I believe this is still relevant.
In a recent consumer survey, 84% of respondents inquired about whether destinations met their religious needs. In the same study, 39% believed that tourism destinations and brands neglected their religious needs.
These results indicate lost opportunities for destinations and travel agencies.
In the middle of a focus group conducted with Muslim Gen Z and Millennial micro-influencers as part of the State of the Global Islamic Economy 2022 report, one respondent summed up Muslim travel perfectly.
“Muslim-friendly travel is when the traveler can experience and enjoy activities in a country while respecting their Islamic obligations.”
One suggestion gleaned from the focus group was for travel organizations to provide a more accurate picture of the country to counter the negativity often highlighted in the news (such as Islamophobic reporting and negative comments about the safety of different destinations).
The problems of traditional tourism go hand in hand with Muslim-friendly tourism
When we first advocated for Muslim travel in 2010, the conversation was basic.
“What are the main requirements of Muslim travelers and how do we meet them? »
In some parts of the world and for some brands, this conversation has shifted to more interesting topics such as halal wellness retreats, adventure travel and volunteer tourism for Muslim travellers. Companies and organizations targeting Muslim travelers now have nuanced messaging that, instead of emphasizing the halal nature of the trip, highlights the features of interest.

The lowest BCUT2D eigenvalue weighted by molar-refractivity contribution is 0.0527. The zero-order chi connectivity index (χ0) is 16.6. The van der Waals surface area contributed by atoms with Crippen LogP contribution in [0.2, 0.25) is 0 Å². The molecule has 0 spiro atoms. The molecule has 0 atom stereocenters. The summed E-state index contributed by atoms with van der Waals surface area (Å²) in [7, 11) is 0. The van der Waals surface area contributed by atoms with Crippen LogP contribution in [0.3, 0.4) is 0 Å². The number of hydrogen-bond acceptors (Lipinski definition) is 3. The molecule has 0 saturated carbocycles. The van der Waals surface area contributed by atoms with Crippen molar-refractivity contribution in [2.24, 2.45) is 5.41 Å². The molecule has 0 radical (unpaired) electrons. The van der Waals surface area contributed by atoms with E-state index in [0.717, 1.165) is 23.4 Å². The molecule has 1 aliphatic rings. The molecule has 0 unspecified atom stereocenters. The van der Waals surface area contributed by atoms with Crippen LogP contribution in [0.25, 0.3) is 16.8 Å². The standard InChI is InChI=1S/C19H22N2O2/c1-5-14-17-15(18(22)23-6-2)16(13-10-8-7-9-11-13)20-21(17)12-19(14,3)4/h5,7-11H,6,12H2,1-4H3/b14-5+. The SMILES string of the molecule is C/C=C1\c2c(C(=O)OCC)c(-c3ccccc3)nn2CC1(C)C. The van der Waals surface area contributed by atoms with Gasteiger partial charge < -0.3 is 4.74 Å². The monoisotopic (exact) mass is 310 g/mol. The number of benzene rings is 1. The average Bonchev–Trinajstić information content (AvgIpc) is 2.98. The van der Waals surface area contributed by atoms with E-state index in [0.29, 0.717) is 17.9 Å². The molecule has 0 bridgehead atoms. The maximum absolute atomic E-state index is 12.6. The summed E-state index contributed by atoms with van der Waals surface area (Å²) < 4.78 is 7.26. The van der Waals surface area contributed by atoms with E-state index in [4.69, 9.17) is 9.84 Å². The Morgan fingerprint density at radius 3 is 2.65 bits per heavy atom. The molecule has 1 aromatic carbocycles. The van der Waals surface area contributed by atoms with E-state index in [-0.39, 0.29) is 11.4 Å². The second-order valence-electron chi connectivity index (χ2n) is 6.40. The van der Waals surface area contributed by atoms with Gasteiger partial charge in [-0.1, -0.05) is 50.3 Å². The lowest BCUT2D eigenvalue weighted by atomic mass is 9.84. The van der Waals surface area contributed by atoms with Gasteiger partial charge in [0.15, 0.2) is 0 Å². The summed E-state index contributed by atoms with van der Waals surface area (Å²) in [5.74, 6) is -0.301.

Today, influencers are brand ambassadors helping industry players improve their content marketing.
Originally, our expertise was requested for projects purely related to halal tourism including a pilgrim real estate project and a hajj and umrah portal (due to the deregulation of the umrah). Over time, we have been called upon to provide strategic advice on sustainable tourism in Organization of Islamic Cooperation (OIC) countries, destination development and tourism corridors.
We also delivered this training to a newly established Destination Management Office in Al Quds, the Arabic name for Jerusalem.
Recent industrial shocks and bright sides
Despite the growth of halal travel, there are still speed bumps. I have witnessed the economic shock triggered by COVID-19, but also faster than expected changes driven by necessity. Trends projected for the next decade have become a reality – contactless travel, robots, artificial intelligence (AI) interface and autonomous vehicles – have been accelerated.
Over the past year, I have experienced both work and medical tourism; the first in Turkey and the second in Mexico. Both gave me the chance to fully experience each country instead of just passing through them.
Despite the progress made in halal travel, there is still a long way to go to reach full maturity. Previously reported problems still exist: no unified standards or terminology, limited awareness even among OIC countries, underdeveloped branding and fragmentation.
They need to be addressed as the industry grapples with technological innovations such as driverless transportation, blockchain, AI, and robots as tourism workers.
With the progress behind and the possibilities ahead, I dream of a future in which Muslim-friendly travel fully embodies the teachings of Islam regarding responsible and sustainable tourism. I also anticipate the day when Muslim-friendly/Halal travel will be clearly defined and offers standardized. I envision a future where many strong brands deliver top-notch products and services, while deserving start-ups effortlessly raise the funds needed to thrive.
Reem El Shafaki is a partner at DinarStandard, leading the research and advisory team.